- Fact and fiction on the airwaves,
- Maryland Governor's Race 2010,
Both candidates in the Nov. 2 Maryland gubernatorial race have something to gain from the immigration issue.
Former governor Bob Ehrlich, a Republican, needs the support of tea party types who may have backed Brian Murphy, his challenger, in the primary. (Murphy had the support of Frederick County Sheriff Chuck Jenkins, who takes a hard line on immigration.) Incumbent Gov. Martin O'Malley, meanwhile, will want to drive up Latino turnout — something Democrats nationally are having difficulty doing this year.
The two candidates staked out their respective positions during Monday's debate on WJZ. Ehrlich said he vetoed a bill giving in-state tuition to illegal immigrants during his term, and that he tried to block them from getting driver's licenses.
"You have this issue of spending, the CASA de Marylands of the world," Ehrlich said. "If the CASA de Marylands of the world would just follow their original charter, if they were really about assimilation, recent immigrants into this country, teaching capitalism, democracy, teaching our culture, our singular American culture, economic empowerment, I'd be standing on the rooftops, saying 'Good for you, CASA de Maryland, we'll help you, we'll fund you, we'll assist you. Good for you.'"
"Unfortunately," Ehrlich continued, "what groups such as CASA have done over the past few years is take state tax money and print booklets to assist illegal immigrants from the long arm of the law. Our tax money is now going to assist illegal behavior. That's the clear line that really has to be drawn in this campaign."
Ehrlich explained that he supports legal immigration, and said it was OK to be proud of one's heritage — citing his 1996 German of the Year award as an example.
O'Malley didn't directly address the charges against CASA, and said it was up to the federal government to solve the immigration problem. He attacked comments Ehrlich made in 2004 calling multiculturalism "crap" and "bunk."
"We should not blame new Americans for the problems our country is going through right now," O'Malley said. "It's wrong."
Casa de Maryland is reviled by conservative activists, and it has received state funding under both O'Malley and Ehrlich. But is it actually helping immigrants break the law, as Ehrlich claimed?
Casa de Maryland provides services to Latino immigrants in the state, and is best known for the day laborer centers it operates in the Washington suburbs and in Baltimore. It also provides legal advice, offers various classes and generally helps immigrants make their way through American society. The group doesn't discriminate based on legal status.
The pamphlet Ehrlich mentions is entitled "Know Your Rights." It's eight pages long and illustrated with cartoon pictures of immigrants and law enforcement officers.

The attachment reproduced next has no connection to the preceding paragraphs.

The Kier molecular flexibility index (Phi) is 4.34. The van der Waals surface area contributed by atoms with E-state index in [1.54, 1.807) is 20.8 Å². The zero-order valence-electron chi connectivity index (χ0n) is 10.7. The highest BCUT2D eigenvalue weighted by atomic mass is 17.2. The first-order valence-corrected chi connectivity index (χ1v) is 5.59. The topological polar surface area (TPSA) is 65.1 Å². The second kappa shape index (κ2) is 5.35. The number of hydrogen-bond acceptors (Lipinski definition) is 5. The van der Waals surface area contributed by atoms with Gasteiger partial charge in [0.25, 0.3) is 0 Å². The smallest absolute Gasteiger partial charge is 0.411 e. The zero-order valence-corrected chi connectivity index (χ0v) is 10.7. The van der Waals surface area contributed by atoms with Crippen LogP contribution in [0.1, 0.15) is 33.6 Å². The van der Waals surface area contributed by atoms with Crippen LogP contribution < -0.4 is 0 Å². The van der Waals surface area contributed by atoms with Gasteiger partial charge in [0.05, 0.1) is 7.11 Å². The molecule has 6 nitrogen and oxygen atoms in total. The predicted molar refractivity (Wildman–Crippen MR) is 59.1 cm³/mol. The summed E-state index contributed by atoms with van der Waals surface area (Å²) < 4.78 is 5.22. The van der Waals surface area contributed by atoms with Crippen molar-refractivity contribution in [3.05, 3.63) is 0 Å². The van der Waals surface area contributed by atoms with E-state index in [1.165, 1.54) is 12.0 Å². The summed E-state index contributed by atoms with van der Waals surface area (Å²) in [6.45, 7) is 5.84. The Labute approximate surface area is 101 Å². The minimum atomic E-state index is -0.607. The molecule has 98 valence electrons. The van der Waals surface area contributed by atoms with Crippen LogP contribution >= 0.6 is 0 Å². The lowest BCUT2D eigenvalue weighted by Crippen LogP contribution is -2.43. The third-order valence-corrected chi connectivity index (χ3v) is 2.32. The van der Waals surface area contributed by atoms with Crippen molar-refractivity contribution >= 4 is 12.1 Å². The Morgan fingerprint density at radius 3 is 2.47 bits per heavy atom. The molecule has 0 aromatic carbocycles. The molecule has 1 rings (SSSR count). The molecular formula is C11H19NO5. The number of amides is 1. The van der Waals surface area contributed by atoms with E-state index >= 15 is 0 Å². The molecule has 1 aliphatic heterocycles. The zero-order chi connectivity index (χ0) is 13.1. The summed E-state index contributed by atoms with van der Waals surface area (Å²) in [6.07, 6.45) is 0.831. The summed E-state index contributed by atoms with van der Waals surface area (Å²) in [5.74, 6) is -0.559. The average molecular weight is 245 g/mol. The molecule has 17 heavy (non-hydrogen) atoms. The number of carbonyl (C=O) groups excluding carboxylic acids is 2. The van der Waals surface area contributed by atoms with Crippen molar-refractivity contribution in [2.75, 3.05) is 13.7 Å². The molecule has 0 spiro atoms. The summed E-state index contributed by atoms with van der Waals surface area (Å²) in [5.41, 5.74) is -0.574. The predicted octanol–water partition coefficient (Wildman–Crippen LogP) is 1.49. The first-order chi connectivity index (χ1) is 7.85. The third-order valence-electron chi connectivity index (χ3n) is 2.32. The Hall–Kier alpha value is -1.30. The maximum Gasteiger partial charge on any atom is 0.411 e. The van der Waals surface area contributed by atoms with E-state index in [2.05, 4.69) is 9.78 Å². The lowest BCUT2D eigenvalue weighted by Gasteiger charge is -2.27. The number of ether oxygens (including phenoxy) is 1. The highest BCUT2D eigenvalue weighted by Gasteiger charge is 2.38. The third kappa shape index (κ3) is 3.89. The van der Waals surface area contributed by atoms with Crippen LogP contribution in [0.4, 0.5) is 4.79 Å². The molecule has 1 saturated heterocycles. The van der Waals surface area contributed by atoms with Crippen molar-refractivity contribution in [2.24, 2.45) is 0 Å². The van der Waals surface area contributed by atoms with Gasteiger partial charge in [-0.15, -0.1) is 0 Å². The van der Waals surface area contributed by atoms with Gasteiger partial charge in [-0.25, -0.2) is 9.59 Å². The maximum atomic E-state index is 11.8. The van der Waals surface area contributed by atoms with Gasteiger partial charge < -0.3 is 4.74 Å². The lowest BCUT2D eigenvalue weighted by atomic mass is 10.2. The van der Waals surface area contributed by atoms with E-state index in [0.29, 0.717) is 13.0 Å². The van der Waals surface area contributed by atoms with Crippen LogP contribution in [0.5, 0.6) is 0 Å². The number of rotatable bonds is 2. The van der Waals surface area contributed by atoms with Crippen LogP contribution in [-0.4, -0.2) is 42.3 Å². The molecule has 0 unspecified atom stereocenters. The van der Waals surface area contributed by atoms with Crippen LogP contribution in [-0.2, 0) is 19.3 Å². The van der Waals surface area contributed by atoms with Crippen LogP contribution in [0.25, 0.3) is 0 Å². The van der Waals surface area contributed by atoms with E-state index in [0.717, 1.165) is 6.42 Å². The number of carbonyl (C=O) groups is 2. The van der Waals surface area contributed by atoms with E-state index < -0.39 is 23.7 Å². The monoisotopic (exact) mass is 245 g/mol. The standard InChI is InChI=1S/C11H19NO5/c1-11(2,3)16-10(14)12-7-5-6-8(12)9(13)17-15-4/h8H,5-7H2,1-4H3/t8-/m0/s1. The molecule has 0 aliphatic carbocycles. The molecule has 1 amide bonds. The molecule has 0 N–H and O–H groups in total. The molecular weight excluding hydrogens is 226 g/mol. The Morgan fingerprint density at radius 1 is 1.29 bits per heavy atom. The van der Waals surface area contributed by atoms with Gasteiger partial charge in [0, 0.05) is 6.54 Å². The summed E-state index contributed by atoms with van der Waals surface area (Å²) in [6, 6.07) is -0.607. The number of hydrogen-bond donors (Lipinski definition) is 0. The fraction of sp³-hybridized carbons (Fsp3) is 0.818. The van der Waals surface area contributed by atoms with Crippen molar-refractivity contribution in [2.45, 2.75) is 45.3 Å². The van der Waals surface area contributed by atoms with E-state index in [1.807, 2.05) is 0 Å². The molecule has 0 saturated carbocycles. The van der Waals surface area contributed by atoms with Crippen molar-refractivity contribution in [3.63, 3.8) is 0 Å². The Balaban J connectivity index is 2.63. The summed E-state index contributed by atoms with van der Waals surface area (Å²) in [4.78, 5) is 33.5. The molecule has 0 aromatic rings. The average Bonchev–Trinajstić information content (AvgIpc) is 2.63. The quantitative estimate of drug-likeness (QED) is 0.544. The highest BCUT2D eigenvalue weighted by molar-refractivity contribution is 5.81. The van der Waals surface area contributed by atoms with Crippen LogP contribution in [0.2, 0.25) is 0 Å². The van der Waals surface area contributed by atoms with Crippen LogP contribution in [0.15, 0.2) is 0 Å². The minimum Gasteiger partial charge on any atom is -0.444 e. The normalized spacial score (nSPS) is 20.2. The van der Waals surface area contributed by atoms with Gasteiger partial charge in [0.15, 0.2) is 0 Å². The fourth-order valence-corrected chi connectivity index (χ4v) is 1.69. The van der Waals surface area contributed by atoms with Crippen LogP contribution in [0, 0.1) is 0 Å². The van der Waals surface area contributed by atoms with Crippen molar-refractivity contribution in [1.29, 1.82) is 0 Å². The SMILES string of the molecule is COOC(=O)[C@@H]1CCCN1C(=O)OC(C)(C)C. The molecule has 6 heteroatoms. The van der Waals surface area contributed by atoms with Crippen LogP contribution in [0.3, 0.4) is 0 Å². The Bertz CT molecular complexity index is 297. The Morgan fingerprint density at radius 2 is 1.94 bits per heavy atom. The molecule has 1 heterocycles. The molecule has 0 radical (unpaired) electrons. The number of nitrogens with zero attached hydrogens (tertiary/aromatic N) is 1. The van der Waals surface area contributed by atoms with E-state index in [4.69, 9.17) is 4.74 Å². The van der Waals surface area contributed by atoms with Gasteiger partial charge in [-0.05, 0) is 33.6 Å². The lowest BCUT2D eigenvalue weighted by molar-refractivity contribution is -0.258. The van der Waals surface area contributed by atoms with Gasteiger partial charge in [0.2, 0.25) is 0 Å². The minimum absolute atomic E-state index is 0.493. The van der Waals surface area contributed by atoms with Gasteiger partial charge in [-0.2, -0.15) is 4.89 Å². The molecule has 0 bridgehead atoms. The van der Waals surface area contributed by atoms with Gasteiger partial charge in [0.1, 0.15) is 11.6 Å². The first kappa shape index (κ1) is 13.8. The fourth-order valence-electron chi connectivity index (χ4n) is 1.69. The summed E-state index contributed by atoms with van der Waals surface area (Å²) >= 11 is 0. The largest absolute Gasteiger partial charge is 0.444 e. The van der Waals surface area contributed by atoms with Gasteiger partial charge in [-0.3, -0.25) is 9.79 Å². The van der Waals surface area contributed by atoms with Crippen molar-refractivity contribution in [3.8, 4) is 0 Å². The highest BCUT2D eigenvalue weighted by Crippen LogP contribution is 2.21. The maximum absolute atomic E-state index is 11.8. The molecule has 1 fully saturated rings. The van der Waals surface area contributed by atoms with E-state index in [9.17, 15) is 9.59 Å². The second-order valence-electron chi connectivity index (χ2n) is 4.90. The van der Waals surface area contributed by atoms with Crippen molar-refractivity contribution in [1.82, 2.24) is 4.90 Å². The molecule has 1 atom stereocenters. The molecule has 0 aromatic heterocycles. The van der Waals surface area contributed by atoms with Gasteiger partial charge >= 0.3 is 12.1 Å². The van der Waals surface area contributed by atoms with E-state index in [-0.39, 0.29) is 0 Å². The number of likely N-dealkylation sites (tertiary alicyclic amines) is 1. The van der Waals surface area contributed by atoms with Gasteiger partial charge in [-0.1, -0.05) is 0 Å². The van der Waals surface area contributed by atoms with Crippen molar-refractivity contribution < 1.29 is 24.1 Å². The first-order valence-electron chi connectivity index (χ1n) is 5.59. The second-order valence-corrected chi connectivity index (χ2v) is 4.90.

It provides advice to illegal immigrants on what to do if they are questioned by immigration officials, or if immigration officials raid their house or workplace.
None of the advice it provides involves breaking the law, however. It doesn't tell illegal immigrants how to hide from law enforcement. It doesn't give them advice on how to sneak across the border. It doesn't tell them how to create fake documentation.
Does that constitute "assist[ing] illegal behavior?"
Casa, which recently started a political arm to go along with its service activities, didn't respond to TBD's requests for comment. This post will be updated if they do.
"Know Your Rights" does outline the rights of an illegal immigrant — or anyone else arrested by law enforcement in this country— including the right to an attorney, the right to not have your home or business searched without a warrant and the right to remain silent. It's a written version of the Miranda speech.
When asked for their take on the pamphlet, Ehrlich spokesman Andy Barth sent us this response: "As Bob Ehrlich said in the debate, he fully supports the concept of organizations helping legal immigrants assimilate. In his eyes, this brochure doesn’t come close to meeting that standard."
They have a point. The pamphlet is clearly intended to aid illegal immigrants, and it's not exactly a guide to baking apple pie and singing the national anthem. It's aimed to help them avoid (or at least slow down) the deportation process. But everyone is entitled to due process under the 14th Amendment. And one other consideration: If Casa is helping illegal immigrants avoid deportation, isn't that the first step toward assimilation?
There's a secondary matter here. Casa de Maryland has received state funding for years, including under Ehrlich. Most of that money was used to renovate a mansion in Langley Park that the group now uses as a multicultural center. (The group also receives funding from foundations, private donations and Montgomery County government.) Why is the governor opposed to giving them state dollars now?
Baltimore Sun Columnist Dan Rodricks wrote about this back in June, and the Ehrlich campaign never gave him a reason for the seeming flip-flop. The pamphlet looks to be the reason.
The pamphlet was released in February 2008, so Casa de Maryland did cross Ehrlich's "line" after he was voted out of office.
Ehrlich isn't a hypocrite, but he's wrong. Nothing in the "Know Your Rights" pamphlet promotes illegal activity, and it never advises immigrants to break the law. If anything, it encourages them to cooperate with law enforcement.
If a political candidate is going to accuse a non-profit of promoting illegal activity, he should have hard evidence backing up a serious charge. Ehrlich's assertion is Total Malarkey.